Many women present with excessive vaginal discharge for which no infective cause can be found. In some cases this will be an increased awareness or a true increase in volume of normal vaginal secretions. Desquamated vaginal epithelial cells, cervical mucus, and transudated fluid from the vaginal mucosa are the main constituents of normal vaginal secretions and the amount produced may vary with the phase of the menstrual cycle. It is worth emphasizing that physiological discharge should be diagnosed only when both microscopy and culture of vaginal and cervical secretions prove negative; a clinical judgment is insufficient. Explaining the nature of the discharge and providing reassurance that no infection is present is often all that is required in the way of management. If the discharge is particularly troublesome, gentle douching with a povidone-iodine solution may be considered; because of the increased risk of pelvic infection associated with douching, it is important to ensure that infection is absent, in particular bacterial vaginosis and Chlamydia.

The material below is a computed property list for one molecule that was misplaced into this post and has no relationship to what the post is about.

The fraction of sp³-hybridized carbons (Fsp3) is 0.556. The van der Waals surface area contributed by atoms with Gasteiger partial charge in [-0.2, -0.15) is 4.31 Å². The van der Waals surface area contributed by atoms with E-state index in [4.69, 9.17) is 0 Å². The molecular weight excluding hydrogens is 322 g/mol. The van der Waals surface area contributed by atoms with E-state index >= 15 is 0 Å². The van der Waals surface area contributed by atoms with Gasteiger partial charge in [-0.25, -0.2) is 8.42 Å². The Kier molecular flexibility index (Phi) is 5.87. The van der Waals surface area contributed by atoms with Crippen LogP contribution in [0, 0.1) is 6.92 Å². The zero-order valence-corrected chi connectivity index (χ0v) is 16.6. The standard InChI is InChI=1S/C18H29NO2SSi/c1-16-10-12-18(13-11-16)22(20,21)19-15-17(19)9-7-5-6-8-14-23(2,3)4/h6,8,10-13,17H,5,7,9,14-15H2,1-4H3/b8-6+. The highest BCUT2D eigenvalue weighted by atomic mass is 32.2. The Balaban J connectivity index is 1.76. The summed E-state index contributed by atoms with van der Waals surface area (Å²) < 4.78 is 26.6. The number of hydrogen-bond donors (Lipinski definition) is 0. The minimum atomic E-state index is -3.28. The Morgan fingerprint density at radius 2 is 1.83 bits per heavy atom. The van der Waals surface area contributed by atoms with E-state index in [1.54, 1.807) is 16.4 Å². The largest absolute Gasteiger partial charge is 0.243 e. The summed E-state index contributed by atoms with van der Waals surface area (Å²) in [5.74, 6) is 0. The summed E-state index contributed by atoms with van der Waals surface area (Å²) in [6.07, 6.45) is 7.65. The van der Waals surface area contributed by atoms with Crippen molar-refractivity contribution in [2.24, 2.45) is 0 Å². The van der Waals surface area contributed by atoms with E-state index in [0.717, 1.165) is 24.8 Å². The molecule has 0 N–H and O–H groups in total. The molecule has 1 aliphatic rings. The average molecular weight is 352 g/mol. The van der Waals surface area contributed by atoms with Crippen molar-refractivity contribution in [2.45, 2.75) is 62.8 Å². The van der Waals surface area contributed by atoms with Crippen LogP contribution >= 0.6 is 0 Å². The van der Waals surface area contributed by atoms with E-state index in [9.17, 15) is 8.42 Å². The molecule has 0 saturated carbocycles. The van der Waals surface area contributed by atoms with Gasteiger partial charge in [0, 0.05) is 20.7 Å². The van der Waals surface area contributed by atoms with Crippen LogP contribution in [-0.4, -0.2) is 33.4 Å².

Some women with cervical ectopy produce an excessive amount of mucus and will often describe their discharge as "thick and stringy." Non-infected cervical mucus is clear or white; yellow mucus is highly suggestive of infection. Irrespective of the clinical findings the appropriate swabs must be taken to check for infection (see above) in addition to cervical cytology, if this has not been performed recently. Treatment with cryotherapy or diathermy should be considered once infection and cervical pathology have been excluded.